By itself this is interesting, but here is why it matters: In days of old, like 10 years ago, when working on paper charts, you wouldn’t dare deliberately pass closer to danger than necessary because you operated with an abiding awareness of the uncertainties of your position, the limitations of your navigation skills, and the knowledge that even GPS coordinates and radar ranges take time to plot. Under the old system, you only knew where you’d been, never actually where you were at the moment, and this informed your choices. Without real-time information, you sensibly applied a healthy safety margin. Or in other words, your perception of risk shaped your behavior. But now, with our vessel displayed in real time, eagerly swimming through a cerulean, electronic-touchscreen sea, we feel we always know exactly where we are, and this colors our perception of risk. Nowadays, we see people literally steering to port, then starboard, and back again, eyes on the chartplotter the entire time, shaving hazards closer than they ever would have in the past. And if a rock is not quite where the chart shows it, disaster ensues.
Trust your Eyes, Man
This is precisely what happened to the 113-foot, state-of-the-art motoryacht True North in Australia in 2004. The skipper grounded on a ledge while the chartplotter showed his vessel 700 feet away, in good water. It was a remote location and the surveys were old. On past trips he’d made the transit in daylight, using visual references and radar (a technology that avoids many of these issues entirely). But on this particular occasion he arrived at night and relied upon the electronic chart to tell him what he needed to know. It didn’t.
Further evidence of erroneous positions being displayed on an electronic chart comes from personal experience. Not long ago, while securely tied to a dock in Norfolk, Virginia, our very good, USCG-approved electronic chart system depicted our vessel 150 feet away, hard aground, in a neighboring parking lot. We remained there for the entire three-day visit. But isn’t GPS accurate to within a few meters? It is, except, umm, when it isn’t. As homeport to the largest U.S. Naval fleet, charts of Norfolk are not likely to contain gross inaccuracies. Yet many mariners have noted similar position anomalies there and in other parts of the world. While I still can’t explain what we saw on the screen during that three-day hiatus, I knew I was not in the parking lot because my eyes told me so. And we did not encounter navigational difficulty either coming or going from port because we used our eyes and our radar, and they told a truer story.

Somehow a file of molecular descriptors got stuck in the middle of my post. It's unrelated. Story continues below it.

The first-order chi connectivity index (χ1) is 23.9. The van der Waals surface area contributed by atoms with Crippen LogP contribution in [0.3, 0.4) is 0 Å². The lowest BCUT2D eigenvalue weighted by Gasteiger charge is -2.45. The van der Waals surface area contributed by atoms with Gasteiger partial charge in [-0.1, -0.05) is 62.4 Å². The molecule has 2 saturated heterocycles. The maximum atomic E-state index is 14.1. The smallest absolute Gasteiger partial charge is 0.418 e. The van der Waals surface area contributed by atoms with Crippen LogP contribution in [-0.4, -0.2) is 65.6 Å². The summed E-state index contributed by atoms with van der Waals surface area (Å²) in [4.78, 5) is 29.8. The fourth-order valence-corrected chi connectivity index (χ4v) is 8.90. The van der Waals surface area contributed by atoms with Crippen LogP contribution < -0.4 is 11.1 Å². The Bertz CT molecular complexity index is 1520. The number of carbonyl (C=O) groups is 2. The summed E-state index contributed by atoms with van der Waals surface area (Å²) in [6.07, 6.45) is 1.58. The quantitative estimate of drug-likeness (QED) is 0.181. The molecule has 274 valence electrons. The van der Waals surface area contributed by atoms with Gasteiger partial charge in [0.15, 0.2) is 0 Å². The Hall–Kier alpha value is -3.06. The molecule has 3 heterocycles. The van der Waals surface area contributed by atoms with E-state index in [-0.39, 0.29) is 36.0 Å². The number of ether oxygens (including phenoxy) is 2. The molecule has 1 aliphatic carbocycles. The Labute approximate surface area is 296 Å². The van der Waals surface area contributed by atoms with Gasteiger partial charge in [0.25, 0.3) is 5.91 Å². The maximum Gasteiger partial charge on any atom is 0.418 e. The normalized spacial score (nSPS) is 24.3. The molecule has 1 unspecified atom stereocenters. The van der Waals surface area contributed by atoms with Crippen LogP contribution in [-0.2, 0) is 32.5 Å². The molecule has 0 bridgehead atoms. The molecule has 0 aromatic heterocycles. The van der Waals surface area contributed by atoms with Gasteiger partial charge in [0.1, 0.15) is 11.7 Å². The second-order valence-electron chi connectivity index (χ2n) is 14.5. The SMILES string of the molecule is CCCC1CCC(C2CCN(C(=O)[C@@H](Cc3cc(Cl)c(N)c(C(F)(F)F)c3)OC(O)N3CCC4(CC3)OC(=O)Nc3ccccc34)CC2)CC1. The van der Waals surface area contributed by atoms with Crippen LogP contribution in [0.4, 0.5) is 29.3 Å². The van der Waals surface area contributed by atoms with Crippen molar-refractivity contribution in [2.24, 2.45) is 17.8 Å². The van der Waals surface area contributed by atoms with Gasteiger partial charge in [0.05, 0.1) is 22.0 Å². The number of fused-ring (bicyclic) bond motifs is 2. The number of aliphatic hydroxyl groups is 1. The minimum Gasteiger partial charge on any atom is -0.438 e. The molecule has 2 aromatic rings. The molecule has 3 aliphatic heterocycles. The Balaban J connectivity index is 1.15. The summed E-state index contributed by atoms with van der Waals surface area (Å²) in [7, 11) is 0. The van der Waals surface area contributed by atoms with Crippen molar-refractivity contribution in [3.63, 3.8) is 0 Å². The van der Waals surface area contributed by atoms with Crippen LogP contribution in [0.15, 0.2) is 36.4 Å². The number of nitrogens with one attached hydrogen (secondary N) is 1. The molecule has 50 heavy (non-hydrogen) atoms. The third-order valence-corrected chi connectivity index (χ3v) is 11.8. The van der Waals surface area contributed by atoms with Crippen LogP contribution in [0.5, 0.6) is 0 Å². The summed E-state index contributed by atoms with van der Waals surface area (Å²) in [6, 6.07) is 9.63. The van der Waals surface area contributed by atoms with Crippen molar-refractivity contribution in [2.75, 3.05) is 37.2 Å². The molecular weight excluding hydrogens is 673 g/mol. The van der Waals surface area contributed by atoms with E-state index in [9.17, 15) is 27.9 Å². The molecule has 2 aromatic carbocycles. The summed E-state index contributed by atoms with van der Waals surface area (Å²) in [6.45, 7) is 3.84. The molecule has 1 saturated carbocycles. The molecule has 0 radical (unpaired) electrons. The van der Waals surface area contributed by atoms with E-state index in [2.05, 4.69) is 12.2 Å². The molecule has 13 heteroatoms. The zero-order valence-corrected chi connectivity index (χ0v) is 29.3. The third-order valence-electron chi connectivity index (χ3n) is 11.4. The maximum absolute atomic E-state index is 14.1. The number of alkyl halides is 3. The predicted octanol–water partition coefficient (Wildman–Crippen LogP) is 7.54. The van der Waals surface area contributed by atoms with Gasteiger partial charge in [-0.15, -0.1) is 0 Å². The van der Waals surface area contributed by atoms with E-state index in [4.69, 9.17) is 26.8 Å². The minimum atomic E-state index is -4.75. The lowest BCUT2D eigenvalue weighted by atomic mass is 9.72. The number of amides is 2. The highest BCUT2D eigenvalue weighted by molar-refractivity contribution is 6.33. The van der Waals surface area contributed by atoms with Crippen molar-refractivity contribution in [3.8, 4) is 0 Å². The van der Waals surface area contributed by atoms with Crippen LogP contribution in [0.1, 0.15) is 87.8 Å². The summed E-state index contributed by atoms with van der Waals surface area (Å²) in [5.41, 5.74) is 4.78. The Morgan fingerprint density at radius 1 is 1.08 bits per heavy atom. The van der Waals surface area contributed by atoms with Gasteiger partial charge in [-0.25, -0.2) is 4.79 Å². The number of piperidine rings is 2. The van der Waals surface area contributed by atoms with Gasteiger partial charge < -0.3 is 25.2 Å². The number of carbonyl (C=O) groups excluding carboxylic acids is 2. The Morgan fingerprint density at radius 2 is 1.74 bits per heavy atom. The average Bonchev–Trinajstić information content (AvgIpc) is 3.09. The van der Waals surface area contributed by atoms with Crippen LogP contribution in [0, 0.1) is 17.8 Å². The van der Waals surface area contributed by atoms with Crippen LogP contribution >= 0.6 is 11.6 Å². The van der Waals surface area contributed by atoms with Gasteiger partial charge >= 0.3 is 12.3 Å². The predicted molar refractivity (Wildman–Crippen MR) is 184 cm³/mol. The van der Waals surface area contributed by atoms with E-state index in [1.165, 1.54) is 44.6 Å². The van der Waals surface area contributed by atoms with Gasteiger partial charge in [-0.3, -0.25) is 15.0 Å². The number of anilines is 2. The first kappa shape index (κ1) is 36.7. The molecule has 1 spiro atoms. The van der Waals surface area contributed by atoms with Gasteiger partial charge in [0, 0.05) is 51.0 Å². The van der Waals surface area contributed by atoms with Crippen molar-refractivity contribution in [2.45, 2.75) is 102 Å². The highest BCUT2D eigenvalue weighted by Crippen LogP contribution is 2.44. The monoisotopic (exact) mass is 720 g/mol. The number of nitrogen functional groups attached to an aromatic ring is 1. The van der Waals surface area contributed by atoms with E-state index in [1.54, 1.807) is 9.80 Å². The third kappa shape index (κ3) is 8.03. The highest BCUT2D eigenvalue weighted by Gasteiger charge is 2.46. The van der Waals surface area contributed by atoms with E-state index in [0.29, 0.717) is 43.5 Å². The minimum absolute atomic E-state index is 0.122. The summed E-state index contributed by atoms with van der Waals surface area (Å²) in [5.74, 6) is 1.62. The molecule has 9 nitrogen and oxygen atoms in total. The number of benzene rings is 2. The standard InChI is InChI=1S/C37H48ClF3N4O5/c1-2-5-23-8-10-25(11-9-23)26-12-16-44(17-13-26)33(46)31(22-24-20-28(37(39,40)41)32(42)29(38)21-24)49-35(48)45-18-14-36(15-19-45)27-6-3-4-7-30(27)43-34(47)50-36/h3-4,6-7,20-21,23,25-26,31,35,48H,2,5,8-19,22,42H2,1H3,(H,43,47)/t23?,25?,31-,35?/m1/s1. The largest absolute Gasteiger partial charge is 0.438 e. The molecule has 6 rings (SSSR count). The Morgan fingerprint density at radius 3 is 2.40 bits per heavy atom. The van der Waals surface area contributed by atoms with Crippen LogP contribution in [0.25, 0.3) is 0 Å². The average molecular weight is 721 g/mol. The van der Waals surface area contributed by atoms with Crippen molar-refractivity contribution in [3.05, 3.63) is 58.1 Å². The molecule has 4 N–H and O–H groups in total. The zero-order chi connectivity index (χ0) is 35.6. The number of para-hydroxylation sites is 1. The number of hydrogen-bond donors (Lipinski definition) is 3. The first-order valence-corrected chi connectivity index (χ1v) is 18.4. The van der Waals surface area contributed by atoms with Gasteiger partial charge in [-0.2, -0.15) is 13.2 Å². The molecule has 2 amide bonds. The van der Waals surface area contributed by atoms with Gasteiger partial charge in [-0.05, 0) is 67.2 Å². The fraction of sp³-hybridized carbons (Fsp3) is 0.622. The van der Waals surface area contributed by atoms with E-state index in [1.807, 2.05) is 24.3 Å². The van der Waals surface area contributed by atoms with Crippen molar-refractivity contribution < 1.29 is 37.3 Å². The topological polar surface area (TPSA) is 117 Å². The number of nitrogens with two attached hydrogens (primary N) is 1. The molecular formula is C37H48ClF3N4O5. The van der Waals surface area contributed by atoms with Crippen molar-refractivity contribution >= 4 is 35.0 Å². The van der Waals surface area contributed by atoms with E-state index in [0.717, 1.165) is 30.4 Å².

By Way of Conclusion
It’s certainly true that electronic charts, both raster and vector, are central to today’s approach to navigation. But they are not foolproof, especially vector charts. And the ‘come and go’ nature of displayed data has the power to facilitate human error in a way that a paper chart cannot. The sheer number of display choices that vector charts offer can be disorienting, leading to improper choices in certain situations. The impression that you have the complete picture of what is happening can also be misleading.
So the bottom line is pretty simple. Electronic charts cannot compensate for actual knowledge. On the contrary, the more I learn about E-Navigation, the clearer it is that you need to understand the basics so you can ask the important questions about what you are seeing, or not seeing. Sometimes, advanced equipment can lead not to an error-free world, but rather to new ways of making mistakes.
Capt. Daniel S. Parrott is a professor of Marine Transportation at Maine Maritime Academy.
This article originally appeared in the April 2015 issue of Power & Motoryacht magazine.